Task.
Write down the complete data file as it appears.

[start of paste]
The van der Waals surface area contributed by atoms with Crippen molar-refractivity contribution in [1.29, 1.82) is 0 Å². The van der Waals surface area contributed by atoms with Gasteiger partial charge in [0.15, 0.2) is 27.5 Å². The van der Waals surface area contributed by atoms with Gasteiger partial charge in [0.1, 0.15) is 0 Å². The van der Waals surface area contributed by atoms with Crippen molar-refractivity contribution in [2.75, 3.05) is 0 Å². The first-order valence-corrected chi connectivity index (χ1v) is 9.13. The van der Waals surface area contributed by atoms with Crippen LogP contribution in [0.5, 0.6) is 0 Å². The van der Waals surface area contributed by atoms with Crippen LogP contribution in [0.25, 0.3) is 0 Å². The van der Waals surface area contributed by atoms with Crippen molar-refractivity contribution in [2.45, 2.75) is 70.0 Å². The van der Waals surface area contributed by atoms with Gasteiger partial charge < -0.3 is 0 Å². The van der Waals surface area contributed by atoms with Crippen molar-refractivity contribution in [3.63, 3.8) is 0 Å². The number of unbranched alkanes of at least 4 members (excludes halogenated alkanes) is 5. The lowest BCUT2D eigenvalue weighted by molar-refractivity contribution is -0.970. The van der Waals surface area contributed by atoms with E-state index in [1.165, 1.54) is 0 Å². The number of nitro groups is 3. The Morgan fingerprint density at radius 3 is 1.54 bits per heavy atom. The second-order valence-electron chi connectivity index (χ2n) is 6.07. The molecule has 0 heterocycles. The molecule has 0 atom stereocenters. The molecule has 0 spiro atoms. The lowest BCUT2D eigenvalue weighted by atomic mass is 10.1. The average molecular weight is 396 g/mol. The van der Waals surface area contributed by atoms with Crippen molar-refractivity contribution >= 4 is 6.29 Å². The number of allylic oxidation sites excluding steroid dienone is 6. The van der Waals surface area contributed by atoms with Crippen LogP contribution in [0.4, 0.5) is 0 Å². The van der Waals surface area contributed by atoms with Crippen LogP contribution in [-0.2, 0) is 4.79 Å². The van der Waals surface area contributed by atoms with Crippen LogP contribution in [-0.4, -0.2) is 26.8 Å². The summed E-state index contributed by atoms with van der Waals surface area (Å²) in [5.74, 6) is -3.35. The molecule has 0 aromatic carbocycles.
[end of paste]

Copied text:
The van der Waals surface area contributed by atoms with Crippen molar-refractivity contribution in [1.29, 1.82) is 0 Å². The van der Waals surface area contributed by atoms with Gasteiger partial charge in [0.15, 0.2) is 27.5 Å². The van der Waals surface area contributed by atoms with Gasteiger partial charge in [0.1, 0.15) is 0 Å². The van der Waals surface area contributed by atoms with Crippen molar-refractivity contribution in [2.75, 3.05) is 0 Å². The first-order valence-corrected chi connectivity index (χ1v) is 9.13. The van der Waals surface area contributed by atoms with Crippen LogP contribution in [0.5, 0.6) is 0 Å². The van der Waals surface area contributed by atoms with Crippen LogP contribution in [0.25, 0.3) is 0 Å². The van der Waals surface area contributed by atoms with Crippen molar-refractivity contribution in [2.45, 2.75) is 70.0 Å². The van der Waals surface area contributed by atoms with Gasteiger partial charge < -0.3 is 0 Å². The van der Waals surface area contributed by atoms with Crippen molar-refractivity contribution in [3.63, 3.8) is 0 Å². The number of unbranched alkanes of at least 4 members (excludes halogenated alkanes) is 5. The lowest BCUT2D eigenvalue weighted by molar-refractivity contribution is -0.970. The van der Waals surface area contributed by atoms with E-state index in [1.165, 1.54) is 0 Å². The number of nitro groups is 3. The Morgan fingerprint density at radius 3 is 1.54 bits per heavy atom. The second-order valence-electron chi connectivity index (χ2n) is 6.07. The molecule has 0 heterocycles. The molecule has 0 atom stereocenters. The molecule has 0 spiro atoms. The lowest BCUT2D eigenvalue weighted by atomic mass is 10.1. The average molecular weight is 396 g/mol. The van der Waals surface area contributed by atoms with Crippen molar-refractivity contribution >= 4 is 6.29 Å². The number of allylic oxidation sites excluding steroid dienone is 6. The van der Waals surface area contributed by atoms with Crippen LogP contribution in [0.4, 0.5) is 0 Å². The van der Waals surface area contributed by atoms with Crippen LogP contribution in [-0.2, 0) is 4.79 Å². The van der Waals surface area contributed by atoms with Crippen LogP contribution in [-0.4, -0.2) is 26.8 Å². The summed E-state index contributed by atoms with van der Waals surface area (Å²) in [5.74, 6) is -3.35. The molecule has 0 aromatic carbocycles.